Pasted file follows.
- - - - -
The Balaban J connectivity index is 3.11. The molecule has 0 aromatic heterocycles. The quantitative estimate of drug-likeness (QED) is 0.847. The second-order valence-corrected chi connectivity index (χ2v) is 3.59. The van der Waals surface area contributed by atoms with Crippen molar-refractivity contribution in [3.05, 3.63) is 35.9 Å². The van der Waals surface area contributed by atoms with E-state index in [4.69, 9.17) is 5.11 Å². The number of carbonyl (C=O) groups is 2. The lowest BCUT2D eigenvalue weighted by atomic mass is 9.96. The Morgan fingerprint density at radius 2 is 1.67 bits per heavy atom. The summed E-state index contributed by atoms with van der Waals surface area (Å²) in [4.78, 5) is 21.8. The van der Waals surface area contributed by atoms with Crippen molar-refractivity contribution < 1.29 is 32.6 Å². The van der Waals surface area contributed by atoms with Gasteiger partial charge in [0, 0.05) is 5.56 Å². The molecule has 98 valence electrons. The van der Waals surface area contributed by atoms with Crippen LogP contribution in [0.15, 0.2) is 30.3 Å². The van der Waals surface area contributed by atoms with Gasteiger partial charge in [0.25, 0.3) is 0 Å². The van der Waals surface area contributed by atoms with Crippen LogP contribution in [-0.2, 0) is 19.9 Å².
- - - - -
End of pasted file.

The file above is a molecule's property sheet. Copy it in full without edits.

The Balaban J connectivity index is 3.11. The molecule has 0 aromatic heterocycles. The quantitative estimate of drug-likeness (QED) is 0.847. The second-order valence-corrected chi connectivity index (χ2v) is 3.59. The van der Waals surface area contributed by atoms with Crippen molar-refractivity contribution in [3.05, 3.63) is 35.9 Å². The van der Waals surface area contributed by atoms with E-state index in [4.69, 9.17) is 5.11 Å². The number of carbonyl (C=O) groups is 2. The lowest BCUT2D eigenvalue weighted by atomic mass is 9.96. The Morgan fingerprint density at radius 2 is 1.67 bits per heavy atom. The summed E-state index contributed by atoms with van der Waals surface area (Å²) in [4.78, 5) is 21.8. The van der Waals surface area contributed by atoms with Crippen molar-refractivity contribution < 1.29 is 32.6 Å². The van der Waals surface area contributed by atoms with Gasteiger partial charge in [0, 0.05) is 5.56 Å². The molecule has 98 valence electrons. The van der Waals surface area contributed by atoms with Crippen LogP contribution in [0.15, 0.2) is 30.3 Å². The van der Waals surface area contributed by atoms with Gasteiger partial charge in [0.25, 0.3) is 0 Å². The van der Waals surface area contributed by atoms with Crippen LogP contribution in [-0.2, 0) is 19.9 Å².